Red Clover Sprouts

ng_cloversprouts

In the above picture, you see the three tablespoons of clover seeds it takes to fill a quart jar with sprouts

Important Update!: After happily posting about my newly discovered clover sprouts, I had the sudden thought “What if red clover sprouts also contain canavanine, like alfalfa”. I had never heard a word against clover, so I had assumed it didn’t, but I thought I should at least double check.  I decided to research it a little more.

It doesn’t look promising!  This study says that while broccoli and radish seeds do not contain canavanine, alfalfa and clover seeds do.  This article talks about how clover seeds are actually used to prevent food poisoning when grown with radish or broccoli sprouts and when cooked with rice. This would be good, except after a quick glance through it, it seems that this may be connected to the canavanine content.   To learn more about why canavanine is so bad, read this article (it’s near the bottom).  After a quick look around,  it doesn’t seem like many studies have actually been done showing that clover is bad for you, but because of the presence of canavanine in it, I can sadly no longer recommend it. So sorry to get you excited about something only to burst your bubble about it, two minutes later!   I will try to research it a little more, but it seems that clover sprouts are also not a good option. Does anyone else have any thoughts on this topic?

Clover sprouts are light, small sprouts that are perfect in a sandwich or on top of a salad.  They are also very easy to sprout.They actually taste (to me at least) identical to alfalfa sprouts. But they are much better for you.

Sally Fallon talks about why you shouldn’t consume alfalfa sprouts in Nourishing Traditions.

“Test have shown that alfalfa sprouts inhibit the immune system and contribute to inflammatory arthritis and lupus. Alfalfa seeds contain an amino acid called canavanine that can be toxic to man and animals when taken in quantity (Canavanine is not found in mature alfalfa plants; it is apparently metabolized during growth).” Sally Fallon, Nourishing Traditions, Pg 113

So clover sprouts make a great substitute. Read about the benefits of sprouts here. You can buy the screen insert at a variety of online places.

Sprouting Red Clover Seeds

Basic Directions: Place three tablespoons of  red clover seeds in a wide mouthed quart sized mason jar and fill with water. Place the sprouting screen insert into the lid of your jar and leave out overnight at room temperature.

In the morning, drain through the screen insert and rinse. Angle the jar downwards in a bowl, to allow the air to circulate and the jar to continue to drain.Rinse at least every morning and evening. though three times a day is even better. Do this by gently pouring water into your jar and  swishing it around. Drain and place angled downwards into your bowl again.

How fast they sprout will vary, but here are some photos of my clover seeds progression into sprouts.

Soaking Overnight

ng_sproutingclover0

Day Two: Starting to see sprouts

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Day Three: Sprouts with long shoots

ng_sproutingclover2Day Four: Sprouts with the start of leaves on the end. Place near a sunny spot so that they can turn green (which is caused by chlorophyll). If all of your seeds are done sprouting, go ahead and store at this point. I sprouted for another 12 hours so that all of them could sprout their leaves.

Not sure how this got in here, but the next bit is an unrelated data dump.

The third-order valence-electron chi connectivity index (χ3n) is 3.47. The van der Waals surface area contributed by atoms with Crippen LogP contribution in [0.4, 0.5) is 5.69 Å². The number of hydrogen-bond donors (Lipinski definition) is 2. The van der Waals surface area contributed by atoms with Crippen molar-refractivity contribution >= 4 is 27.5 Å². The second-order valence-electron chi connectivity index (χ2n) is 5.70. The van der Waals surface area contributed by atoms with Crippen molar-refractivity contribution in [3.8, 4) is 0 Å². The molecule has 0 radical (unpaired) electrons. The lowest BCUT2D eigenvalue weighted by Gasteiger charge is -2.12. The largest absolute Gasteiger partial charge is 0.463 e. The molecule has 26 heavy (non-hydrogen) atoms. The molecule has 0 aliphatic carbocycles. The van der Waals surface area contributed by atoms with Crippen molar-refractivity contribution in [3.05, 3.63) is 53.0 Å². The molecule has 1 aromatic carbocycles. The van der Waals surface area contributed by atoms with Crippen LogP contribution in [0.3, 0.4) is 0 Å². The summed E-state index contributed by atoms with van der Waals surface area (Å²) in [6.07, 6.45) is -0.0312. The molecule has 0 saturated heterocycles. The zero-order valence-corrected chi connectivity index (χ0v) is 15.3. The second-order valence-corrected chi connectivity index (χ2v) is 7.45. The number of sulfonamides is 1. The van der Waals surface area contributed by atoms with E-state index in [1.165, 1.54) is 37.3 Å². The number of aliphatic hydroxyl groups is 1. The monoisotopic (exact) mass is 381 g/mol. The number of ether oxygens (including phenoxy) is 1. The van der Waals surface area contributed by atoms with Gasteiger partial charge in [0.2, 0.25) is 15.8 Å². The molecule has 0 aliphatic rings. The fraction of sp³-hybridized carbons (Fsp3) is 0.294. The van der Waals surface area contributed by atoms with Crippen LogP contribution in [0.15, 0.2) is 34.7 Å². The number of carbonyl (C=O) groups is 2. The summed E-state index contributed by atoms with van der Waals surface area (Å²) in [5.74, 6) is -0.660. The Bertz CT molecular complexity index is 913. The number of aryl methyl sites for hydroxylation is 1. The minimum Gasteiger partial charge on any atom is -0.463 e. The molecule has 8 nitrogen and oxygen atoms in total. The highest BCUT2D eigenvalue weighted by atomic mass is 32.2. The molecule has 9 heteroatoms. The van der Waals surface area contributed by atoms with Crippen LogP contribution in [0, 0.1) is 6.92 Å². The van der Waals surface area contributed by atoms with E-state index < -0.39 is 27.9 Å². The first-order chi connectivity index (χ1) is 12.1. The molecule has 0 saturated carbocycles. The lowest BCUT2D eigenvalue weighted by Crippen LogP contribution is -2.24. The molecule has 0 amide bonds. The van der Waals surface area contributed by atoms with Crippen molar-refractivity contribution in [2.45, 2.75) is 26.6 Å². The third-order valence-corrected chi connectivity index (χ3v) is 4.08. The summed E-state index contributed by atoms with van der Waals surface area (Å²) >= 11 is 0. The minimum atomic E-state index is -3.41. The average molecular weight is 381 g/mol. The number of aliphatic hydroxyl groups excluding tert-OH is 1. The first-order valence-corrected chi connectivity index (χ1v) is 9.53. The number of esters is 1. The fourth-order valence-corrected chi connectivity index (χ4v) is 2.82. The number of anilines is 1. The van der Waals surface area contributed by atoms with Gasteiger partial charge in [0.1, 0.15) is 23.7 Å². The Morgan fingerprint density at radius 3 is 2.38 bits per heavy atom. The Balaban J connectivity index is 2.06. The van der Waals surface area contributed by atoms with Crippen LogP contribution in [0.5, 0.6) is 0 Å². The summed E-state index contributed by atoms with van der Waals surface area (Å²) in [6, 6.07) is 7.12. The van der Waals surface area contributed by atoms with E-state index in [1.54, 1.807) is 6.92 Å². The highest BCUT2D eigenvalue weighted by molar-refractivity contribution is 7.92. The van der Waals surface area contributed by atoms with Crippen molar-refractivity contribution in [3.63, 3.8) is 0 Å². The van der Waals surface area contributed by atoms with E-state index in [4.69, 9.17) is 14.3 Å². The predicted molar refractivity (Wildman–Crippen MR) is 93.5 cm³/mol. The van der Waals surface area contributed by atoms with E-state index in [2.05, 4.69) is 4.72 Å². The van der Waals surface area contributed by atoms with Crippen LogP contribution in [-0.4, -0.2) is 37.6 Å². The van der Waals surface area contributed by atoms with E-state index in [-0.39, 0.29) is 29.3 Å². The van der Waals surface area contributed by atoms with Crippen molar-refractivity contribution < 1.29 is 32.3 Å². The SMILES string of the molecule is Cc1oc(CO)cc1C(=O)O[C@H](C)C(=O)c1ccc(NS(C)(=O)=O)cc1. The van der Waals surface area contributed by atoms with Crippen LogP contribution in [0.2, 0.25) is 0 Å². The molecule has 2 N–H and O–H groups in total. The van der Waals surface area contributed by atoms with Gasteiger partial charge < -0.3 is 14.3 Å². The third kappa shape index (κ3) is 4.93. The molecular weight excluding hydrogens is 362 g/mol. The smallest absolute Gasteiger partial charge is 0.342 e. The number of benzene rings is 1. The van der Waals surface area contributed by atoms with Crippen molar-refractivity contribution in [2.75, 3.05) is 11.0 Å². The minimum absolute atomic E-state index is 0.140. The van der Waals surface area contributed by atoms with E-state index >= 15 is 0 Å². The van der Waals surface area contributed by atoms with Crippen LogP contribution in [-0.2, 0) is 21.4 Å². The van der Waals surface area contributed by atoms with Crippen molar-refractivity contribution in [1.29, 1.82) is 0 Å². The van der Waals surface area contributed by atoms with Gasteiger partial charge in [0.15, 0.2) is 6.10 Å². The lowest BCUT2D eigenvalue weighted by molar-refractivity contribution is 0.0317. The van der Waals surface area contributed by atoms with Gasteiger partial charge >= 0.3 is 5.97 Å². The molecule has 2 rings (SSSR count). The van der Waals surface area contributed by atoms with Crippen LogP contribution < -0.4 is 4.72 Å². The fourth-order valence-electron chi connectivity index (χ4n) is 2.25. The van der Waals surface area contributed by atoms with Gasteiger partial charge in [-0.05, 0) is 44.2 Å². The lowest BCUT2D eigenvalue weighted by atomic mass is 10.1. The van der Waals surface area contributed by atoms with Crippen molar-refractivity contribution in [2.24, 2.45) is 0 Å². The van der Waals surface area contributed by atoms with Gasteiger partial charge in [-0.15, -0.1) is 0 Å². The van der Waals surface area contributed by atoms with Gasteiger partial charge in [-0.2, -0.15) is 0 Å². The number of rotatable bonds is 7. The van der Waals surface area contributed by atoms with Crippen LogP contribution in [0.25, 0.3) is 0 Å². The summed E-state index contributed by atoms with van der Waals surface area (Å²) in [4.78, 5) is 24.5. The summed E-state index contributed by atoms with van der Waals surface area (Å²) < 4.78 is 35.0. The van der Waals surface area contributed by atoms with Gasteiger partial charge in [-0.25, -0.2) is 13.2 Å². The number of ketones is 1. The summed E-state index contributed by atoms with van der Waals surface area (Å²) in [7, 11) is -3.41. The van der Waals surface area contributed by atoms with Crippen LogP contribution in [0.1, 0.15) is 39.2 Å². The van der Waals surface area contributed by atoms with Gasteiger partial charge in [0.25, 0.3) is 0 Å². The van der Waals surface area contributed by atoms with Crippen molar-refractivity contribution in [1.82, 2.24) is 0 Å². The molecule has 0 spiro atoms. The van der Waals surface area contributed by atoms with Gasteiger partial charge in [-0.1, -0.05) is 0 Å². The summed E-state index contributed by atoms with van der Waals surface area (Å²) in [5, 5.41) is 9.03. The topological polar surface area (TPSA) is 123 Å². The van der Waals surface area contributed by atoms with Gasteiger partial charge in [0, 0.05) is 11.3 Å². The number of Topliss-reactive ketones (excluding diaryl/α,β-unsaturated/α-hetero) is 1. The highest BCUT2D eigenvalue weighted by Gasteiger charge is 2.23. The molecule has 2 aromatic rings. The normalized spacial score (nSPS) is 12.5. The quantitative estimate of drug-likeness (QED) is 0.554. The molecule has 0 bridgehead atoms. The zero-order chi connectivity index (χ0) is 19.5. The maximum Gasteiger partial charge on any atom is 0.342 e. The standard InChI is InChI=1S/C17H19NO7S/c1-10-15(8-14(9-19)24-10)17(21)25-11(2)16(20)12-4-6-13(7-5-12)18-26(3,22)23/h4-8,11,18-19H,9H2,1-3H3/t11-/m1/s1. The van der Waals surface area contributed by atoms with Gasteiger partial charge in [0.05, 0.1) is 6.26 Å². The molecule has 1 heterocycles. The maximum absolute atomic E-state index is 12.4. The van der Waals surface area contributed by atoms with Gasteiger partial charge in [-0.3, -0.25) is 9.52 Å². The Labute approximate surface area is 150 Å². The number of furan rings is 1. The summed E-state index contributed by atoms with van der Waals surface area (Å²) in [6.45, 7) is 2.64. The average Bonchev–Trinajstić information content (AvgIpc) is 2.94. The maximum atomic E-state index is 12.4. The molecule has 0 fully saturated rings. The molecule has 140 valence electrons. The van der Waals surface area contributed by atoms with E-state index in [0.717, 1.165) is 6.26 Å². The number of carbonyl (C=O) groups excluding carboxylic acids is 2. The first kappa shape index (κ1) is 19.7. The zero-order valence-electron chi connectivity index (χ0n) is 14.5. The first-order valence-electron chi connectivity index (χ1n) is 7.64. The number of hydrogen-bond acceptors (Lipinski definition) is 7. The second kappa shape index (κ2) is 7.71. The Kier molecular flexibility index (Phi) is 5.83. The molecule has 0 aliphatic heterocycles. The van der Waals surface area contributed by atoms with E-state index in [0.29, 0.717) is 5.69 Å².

ng_sproutingclover3

To store: Drain for 8 to 12 hours to make sure that they are dry to to the touch. Take out the screen insert and insert the normal lid piece. Place in the refrigerator. Sprout People tell us that they can last up to 6 weeks, but are, of course, better the younger they are.

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I love beautiful and simple food that is nourishing to the body and the soul. I wrote Fresh: Nourishing Salads for All Seasons and Ladled: Nourishing Soups for All Seasons as another outlet of sharing this love of mine. I also love sharing practical tips on how to make a real food diet work on a real life budget. Find me online elsewhere by clicking on the icons below!

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Comments

  1. says

    Great info, Kimi. I stopped eating alfalfa sprouts when I read that tidbit in NT, and I hadn’t replaced them with anything. It will be so amazing to eat an egg salad sandwich with avocados and CLOVER SPROUTS! Where do you get your seeds?

  2. Alison says

    When I was little, my mom would sprout water cress and we would eat them on buttered bread. I can still taste it now. Almost a spicy flavor…

    Do you know if water cress sprouts are nutritious? I wonder if clover seed sprouts have a similar flavor…

  3. KimiHarris says

    Alison,

    That sounds delicious! Thanks for letting me know. I will have to try that. I am sure that they are nutritious since watercress is very nutritious. I bet they taste a little like radish sprouts (a bit spicy, but not as much as when full grown).

  4. says

    I have been reading your blog for a while, making small changes here and there, and I’m finally ready to take the plunge into sprouting. Thanks for the encouragement and for sharing your sources. I have to have things shipped, as I live in Hawaii and can’t find many of the things in stores here that I’d like to try, but with an internet source, I bet I can get them sent here! I am excited to get started! Thanks again!